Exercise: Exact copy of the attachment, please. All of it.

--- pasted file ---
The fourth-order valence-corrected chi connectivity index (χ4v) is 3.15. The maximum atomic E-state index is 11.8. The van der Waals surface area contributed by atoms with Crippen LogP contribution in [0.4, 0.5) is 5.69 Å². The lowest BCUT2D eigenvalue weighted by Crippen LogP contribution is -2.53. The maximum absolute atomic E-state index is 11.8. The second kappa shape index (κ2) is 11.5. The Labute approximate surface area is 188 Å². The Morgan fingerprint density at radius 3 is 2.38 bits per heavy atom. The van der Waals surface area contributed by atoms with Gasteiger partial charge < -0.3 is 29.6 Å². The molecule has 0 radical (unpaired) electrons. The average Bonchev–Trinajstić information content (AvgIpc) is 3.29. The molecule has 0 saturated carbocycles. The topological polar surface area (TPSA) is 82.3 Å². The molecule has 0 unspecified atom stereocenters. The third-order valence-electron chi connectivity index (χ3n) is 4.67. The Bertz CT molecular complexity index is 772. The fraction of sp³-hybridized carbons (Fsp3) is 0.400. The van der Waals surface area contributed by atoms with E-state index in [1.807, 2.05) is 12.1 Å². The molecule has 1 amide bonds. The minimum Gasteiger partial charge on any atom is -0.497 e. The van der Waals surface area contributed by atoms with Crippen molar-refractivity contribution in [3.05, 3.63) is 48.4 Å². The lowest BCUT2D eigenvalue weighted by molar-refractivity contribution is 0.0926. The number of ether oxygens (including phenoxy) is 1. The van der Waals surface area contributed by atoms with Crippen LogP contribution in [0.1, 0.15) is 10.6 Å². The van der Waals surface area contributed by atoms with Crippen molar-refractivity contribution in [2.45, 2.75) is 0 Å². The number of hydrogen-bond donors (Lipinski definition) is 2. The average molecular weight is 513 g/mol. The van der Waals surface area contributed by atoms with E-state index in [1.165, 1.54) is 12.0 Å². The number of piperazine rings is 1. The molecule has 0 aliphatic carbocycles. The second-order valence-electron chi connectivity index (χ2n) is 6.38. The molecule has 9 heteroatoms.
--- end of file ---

The fourth-order valence-corrected chi connectivity index (χ4v) is 3.15. The maximum atomic E-state index is 11.8. The van der Waals surface area contributed by atoms with Crippen LogP contribution in [0.4, 0.5) is 5.69 Å². The lowest BCUT2D eigenvalue weighted by Crippen LogP contribution is -2.53. The maximum absolute atomic E-state index is 11.8. The second kappa shape index (κ2) is 11.5. The Labute approximate surface area is 188 Å². The Morgan fingerprint density at radius 3 is 2.38 bits per heavy atom. The van der Waals surface area contributed by atoms with Gasteiger partial charge < -0.3 is 29.6 Å². The molecule has 0 radical (unpaired) electrons. The average Bonchev–Trinajstić information content (AvgIpc) is 3.29. The molecule has 0 saturated carbocycles. The topological polar surface area (TPSA) is 82.3 Å². The molecule has 0 unspecified atom stereocenters. The third-order valence-electron chi connectivity index (χ3n) is 4.67. The Bertz CT molecular complexity index is 772. The fraction of sp³-hybridized carbons (Fsp3) is 0.400. The van der Waals surface area contributed by atoms with E-state index in [1.807, 2.05) is 12.1 Å². The molecule has 1 amide bonds. The minimum Gasteiger partial charge on any atom is -0.497 e. The van der Waals surface area contributed by atoms with Crippen molar-refractivity contribution in [3.05, 3.63) is 48.4 Å². The lowest BCUT2D eigenvalue weighted by molar-refractivity contribution is 0.0926. The number of ether oxygens (including phenoxy) is 1. The van der Waals surface area contributed by atoms with Crippen LogP contribution in [0.1, 0.15) is 10.6 Å². The van der Waals surface area contributed by atoms with Crippen molar-refractivity contribution in [2.45, 2.75) is 0 Å². The number of hydrogen-bond donors (Lipinski definition) is 2. The average molecular weight is 513 g/mol. The van der Waals surface area contributed by atoms with E-state index in [1.165, 1.54) is 12.0 Å². The number of piperazine rings is 1. The molecule has 0 aliphatic carbocycles. The second-order valence-electron chi connectivity index (χ2n) is 6.38. The molecule has 9 heteroatoms.